As conditions across the Western U.S. began moderating, so too did most regional energy prices; however, transmission derates were a significant factor that supported prices for a few days during the week.

Between July 9 and 13, Western power prices trended higher, with California and Arizona daytime values surpassing $100 by June 13.

South of Path 15 prices on the real time market reached the $1,000/MWh cap on July 9 and July 10, according to Energy GPS analysts, as a result of transmission line derates prompted by the Bootleg Fire in southwest Oregon. BPA dropped the AC line capacity from 4.4 GW to 428 MW, said analysts, and the DC line from 3.1 GW to 1.5 GW on July 9. This, said analysts "was not good for the [California ISO] evening ramp," but "the battery capacity that was available came in handy for the CAISO balancing act."

CAISO demand reached 42,834 MW July 9, which was the week's high.

Daytime power prices generally dropped after those Friday through Tuesday $100-highs. California-Oregon Border lost the most in the July 8 to July 15 trading period, down $32.30 to $36.15/MWh. South of Path 15 proved the exception, ticking up $1.50 to $74.25.

Off-peak prices diverged at the end of trading. Pacific Northwest prices fell, led by California-Oregon Border nighttime power, which dropped $9.90 to $24.50/MWh. California and Arizona hubs edged higher with Palo Verde off-peak power gaining $13 to $53/MWh by July 15.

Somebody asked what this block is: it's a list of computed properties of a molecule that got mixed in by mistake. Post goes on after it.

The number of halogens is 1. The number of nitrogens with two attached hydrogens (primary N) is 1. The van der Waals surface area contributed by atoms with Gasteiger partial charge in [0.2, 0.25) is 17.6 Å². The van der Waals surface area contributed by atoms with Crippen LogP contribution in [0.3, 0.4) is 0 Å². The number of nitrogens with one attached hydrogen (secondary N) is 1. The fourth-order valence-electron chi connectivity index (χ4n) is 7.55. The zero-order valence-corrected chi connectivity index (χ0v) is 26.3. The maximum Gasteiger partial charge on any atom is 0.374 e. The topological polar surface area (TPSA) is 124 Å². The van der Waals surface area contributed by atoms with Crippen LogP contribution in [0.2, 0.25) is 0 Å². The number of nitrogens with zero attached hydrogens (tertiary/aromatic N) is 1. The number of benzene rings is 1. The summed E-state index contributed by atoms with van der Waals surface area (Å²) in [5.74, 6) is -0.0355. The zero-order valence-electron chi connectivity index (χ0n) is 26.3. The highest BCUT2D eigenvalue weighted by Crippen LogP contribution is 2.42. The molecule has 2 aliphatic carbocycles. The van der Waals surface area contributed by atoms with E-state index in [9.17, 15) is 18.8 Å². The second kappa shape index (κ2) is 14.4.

Western natural gas prices also generally dropped, with a majority of hubs losing value in trading. Malin natural gas fell the most, down 39 cents to $3.43/MMBtu. Three hubs gained value in trading, led by SoCal CityGate natural gas, which rose 40 cents to $6.41/MMBtu by July 15. It—along with SoCal Border and PG&E CityGate—posted the highest regional prices for the trading period. All were greater than $5/MMBtu by July 15.

Henry Hub natural gas values dropped 23 cents to $3.54/MMBtu.

National working natural gas in storage was 2,629 Bcf as of July 9, according to U.S. Energy Information Administration estimates, which is a net increase of 55 Bcf compared to the previous week.

Natural gas used for U.S. power generation rose by 3.4 percent between July 7 and July 14, which the EIA said was primarily the result of increased Western demand. The agency stated that Southern California Gas withdrew gas on six consecutive days, July 8 through 13.

Indeed, SoCal Gas, in ENVOY postings, stated it withdrew 0.242 Bcf from its Aliso Canyon storage facility during the July 12 gas day.

A gas day spans from 7 a.m. to 7 a.m.

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